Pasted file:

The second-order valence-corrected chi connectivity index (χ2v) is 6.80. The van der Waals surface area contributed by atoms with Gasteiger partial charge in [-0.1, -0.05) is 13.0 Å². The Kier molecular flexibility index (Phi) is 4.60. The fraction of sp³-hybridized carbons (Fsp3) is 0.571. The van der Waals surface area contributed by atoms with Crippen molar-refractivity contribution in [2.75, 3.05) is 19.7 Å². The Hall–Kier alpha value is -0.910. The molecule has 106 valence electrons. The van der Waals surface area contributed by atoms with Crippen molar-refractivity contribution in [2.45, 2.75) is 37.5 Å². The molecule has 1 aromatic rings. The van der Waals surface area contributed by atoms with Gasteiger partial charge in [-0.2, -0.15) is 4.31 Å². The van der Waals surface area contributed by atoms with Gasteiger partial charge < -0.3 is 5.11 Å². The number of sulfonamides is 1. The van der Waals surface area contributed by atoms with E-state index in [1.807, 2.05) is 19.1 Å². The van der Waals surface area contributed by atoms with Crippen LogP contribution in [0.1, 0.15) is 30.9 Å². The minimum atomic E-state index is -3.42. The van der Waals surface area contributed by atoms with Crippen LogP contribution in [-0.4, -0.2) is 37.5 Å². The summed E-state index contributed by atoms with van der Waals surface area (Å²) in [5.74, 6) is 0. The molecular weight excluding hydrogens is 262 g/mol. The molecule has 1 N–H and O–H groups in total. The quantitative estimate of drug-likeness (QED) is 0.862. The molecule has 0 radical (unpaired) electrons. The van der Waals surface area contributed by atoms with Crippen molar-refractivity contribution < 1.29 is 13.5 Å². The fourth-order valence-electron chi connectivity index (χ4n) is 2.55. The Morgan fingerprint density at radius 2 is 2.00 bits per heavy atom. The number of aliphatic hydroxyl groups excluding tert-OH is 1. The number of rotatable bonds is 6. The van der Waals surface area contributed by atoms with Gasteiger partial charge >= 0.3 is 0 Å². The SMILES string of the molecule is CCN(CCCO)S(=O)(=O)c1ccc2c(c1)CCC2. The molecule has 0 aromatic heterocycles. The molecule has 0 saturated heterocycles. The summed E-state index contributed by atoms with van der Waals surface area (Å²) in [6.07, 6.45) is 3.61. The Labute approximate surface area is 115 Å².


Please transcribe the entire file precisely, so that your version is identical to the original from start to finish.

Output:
The second-order valence-corrected chi connectivity index (χ2v) is 6.80. The van der Waals surface area contributed by atoms with Gasteiger partial charge in [-0.1, -0.05) is 13.0 Å². The Kier molecular flexibility index (Phi) is 4.60. The fraction of sp³-hybridized carbons (Fsp3) is 0.571. The van der Waals surface area contributed by atoms with Crippen molar-refractivity contribution in [2.75, 3.05) is 19.7 Å². The Hall–Kier alpha value is -0.910. The molecule has 106 valence electrons. The van der Waals surface area contributed by atoms with Crippen molar-refractivity contribution in [2.45, 2.75) is 37.5 Å². The molecule has 1 aromatic rings. The van der Waals surface area contributed by atoms with Gasteiger partial charge in [-0.2, -0.15) is 4.31 Å². The van der Waals surface area contributed by atoms with Gasteiger partial charge < -0.3 is 5.11 Å². The number of sulfonamides is 1. The van der Waals surface area contributed by atoms with E-state index in [1.807, 2.05) is 19.1 Å². The van der Waals surface area contributed by atoms with Crippen LogP contribution in [0.1, 0.15) is 30.9 Å². The minimum atomic E-state index is -3.42. The van der Waals surface area contributed by atoms with Crippen LogP contribution in [-0.4, -0.2) is 37.5 Å². The summed E-state index contributed by atoms with van der Waals surface area (Å²) in [5.74, 6) is 0. The molecular weight excluding hydrogens is 262 g/mol. The molecule has 1 N–H and O–H groups in total. The quantitative estimate of drug-likeness (QED) is 0.862. The molecule has 0 radical (unpaired) electrons. The van der Waals surface area contributed by atoms with Crippen molar-refractivity contribution < 1.29 is 13.5 Å². The fourth-order valence-electron chi connectivity index (χ4n) is 2.55. The Morgan fingerprint density at radius 2 is 2.00 bits per heavy atom. The number of aliphatic hydroxyl groups excluding tert-OH is 1. The number of rotatable bonds is 6. The van der Waals surface area contributed by atoms with Gasteiger partial charge >= 0.3 is 0 Å². The SMILES string of the molecule is CCN(CCCO)S(=O)(=O)c1ccc2c(c1)CCC2. The molecule has 0 aromatic heterocycles. The molecule has 0 saturated heterocycles. The summed E-state index contributed by atoms with van der Waals surface area (Å²) in [6.07, 6.45) is 3.61. The Labute approximate surface area is 115 Å².